Heavy on effort, light on quality
The one thing that most Derbyshire fans were aware of pre-season was that we had a side that would battle. Too many of our sides over the past ten years have capitulated in adversity, but apart from a bad session here and there, the graft down to the last man has been gratifying.
Nonetheless it does not obscure the fact that for some of our players the top tier has come too soon, or is a level too high for their ability. It is not a phenomenon unique to cricket - one has only to look at 20 goal-a-season strikers in the Championship who don't get close to that in the Premier League for a comparator. We should not, in all fairness, be unduly surprised.
Derbyshire as a team punched above their weight last year and, despite struggles, have continued to do so this year. Comparing what we can spend on players with other counties clearly illustrates that and confirms that the club's long-term strategy of producing their own is the correct one. For all the sterling off-field work by Chris Grant, Simon Storey and a top-class marketing team, the club is at least £300,000 from where they would want to be in their playing budget. That would be another three proven county players and would make a considerable difference.
The three Academy players who made impressive contributions to last summer's success have all been pulled from the firing line, technique and/or temperament exposed at a higher level that has proved unforgiving. Ross Whiteley has had a wretched time and could barely buy a run before being dropped, while Dan Redfern got going a few times then gave it away to widespread frustration. Tom Poynton kept well but found batting form elusive and was replaced by ex-Warwickshire man Richard Johnson, who has done well in front of and behind the stumps.
The other close-season signing, Billy Godleman, has also struggled for form, making plenty of starts yet, like Redfern, getting out repeatedly when he should be going on to a score. A more consistent batting side might have helped him settle, but at this stage supporters are far from convinced by the tall opening batsman, who averages just 16 from 11 innings.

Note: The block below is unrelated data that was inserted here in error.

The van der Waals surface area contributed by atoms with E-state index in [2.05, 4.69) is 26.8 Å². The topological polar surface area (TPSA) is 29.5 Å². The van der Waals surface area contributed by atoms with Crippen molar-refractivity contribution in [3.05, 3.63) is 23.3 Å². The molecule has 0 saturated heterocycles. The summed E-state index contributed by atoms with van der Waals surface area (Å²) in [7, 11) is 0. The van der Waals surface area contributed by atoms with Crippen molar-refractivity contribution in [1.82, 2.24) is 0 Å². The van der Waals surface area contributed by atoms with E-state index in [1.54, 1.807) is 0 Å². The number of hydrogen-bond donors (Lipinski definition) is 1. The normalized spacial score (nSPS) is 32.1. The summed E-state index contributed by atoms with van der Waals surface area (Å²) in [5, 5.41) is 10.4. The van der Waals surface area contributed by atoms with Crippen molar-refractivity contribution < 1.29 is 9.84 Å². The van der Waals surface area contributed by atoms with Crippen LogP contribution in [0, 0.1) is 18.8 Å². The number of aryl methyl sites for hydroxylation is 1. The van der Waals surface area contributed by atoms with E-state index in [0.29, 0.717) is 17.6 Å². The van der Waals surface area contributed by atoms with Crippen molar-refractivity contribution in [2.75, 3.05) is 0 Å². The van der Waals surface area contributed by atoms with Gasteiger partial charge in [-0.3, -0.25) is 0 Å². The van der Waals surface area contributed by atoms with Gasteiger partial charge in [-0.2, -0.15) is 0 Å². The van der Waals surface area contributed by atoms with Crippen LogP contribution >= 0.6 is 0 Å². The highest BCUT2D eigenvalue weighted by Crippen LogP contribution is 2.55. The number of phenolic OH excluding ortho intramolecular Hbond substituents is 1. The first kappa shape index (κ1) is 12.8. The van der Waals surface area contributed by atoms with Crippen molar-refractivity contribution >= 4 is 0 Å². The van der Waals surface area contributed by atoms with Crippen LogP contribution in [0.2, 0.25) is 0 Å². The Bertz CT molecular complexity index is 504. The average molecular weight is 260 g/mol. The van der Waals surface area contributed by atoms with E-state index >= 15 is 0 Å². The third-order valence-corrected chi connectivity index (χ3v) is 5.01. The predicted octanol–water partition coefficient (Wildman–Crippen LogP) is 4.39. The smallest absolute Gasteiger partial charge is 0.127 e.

There have been successes. Wayne Madsen's form returned, as most fans expected it would, when he moved away from opening the batting, while Chesney Hughes has looked the most improved batsman in the club, producing some powerful innings at the top of the order. Shivnarine Chanderpaul has not been as prolific as some might have expected but he still averages 50, which highlights the remarkably high standards that he has set in a long and glittering career. Watching Chanderpaul and Ricky Ponting score centuries at Derby in the game just finished was definitely one for the connoisseur.
The bowling tells its own story. Only Jonathan Clare and Tim Groenewald have (just) reached double figures in wickets, but Clare's average is lowest at a shade over 40. On bowler-friendly early season wickets it is a clear indicator of an attack that lacks nothing in effort but is short on variations to dismiss better batsmen. Again though, bowlers who have that ability cost money that we don't have. Perhaps we have to wait for what appears an impressive bunch of seam bowlers in the Academy to mature, unless Dale Steyn wants to pack in the international game and play as a Kolpak. A man can dream.
Such a plan, albeit not involving Steyn, might be viable. With the county's blueprint committed to play nine English-qualified players in every side, there is scope for a suitable Kolpak signing. Shivnarine Chanderpaul's international days may be numbered and would meet with most people's approval in such a role, especially if he were paired with Martin Guptill. The genial Kiwi, a huge favourite at the County Ground, has shown his class against England and the thought of the two together at some point would gladden the most despondent of hearts. Chanderpaul signed a two-year deal with an option for a third and it would be remarkable if he continued to play at international level at 40 (he will be 39 in August). Mind you, few would bet against it...
The one-day game has barely got going, two out of four games being rained off, with one won and one lost. The announcement of the second overseas player for the T20 is eagerly anticipated, though Guptill appears unlikely to be available, the Caribbean equivalent as a shop window for the IPL likely to prove a bigger draw.
Supporters have remained remarkably phlegmatic on the whole, realising that the club is both well run and on the right long-term path. Opening batsman Ben Slater and allrounder Peter Burgoyne are in the vanguard of a group of young players who could make the next ten years very exciting for Derbyshire fans, irrespective of this season's fortunes.
Steve Dolman has been a Derbyshire fan since 1967 and writes the award-winning Peakfan blog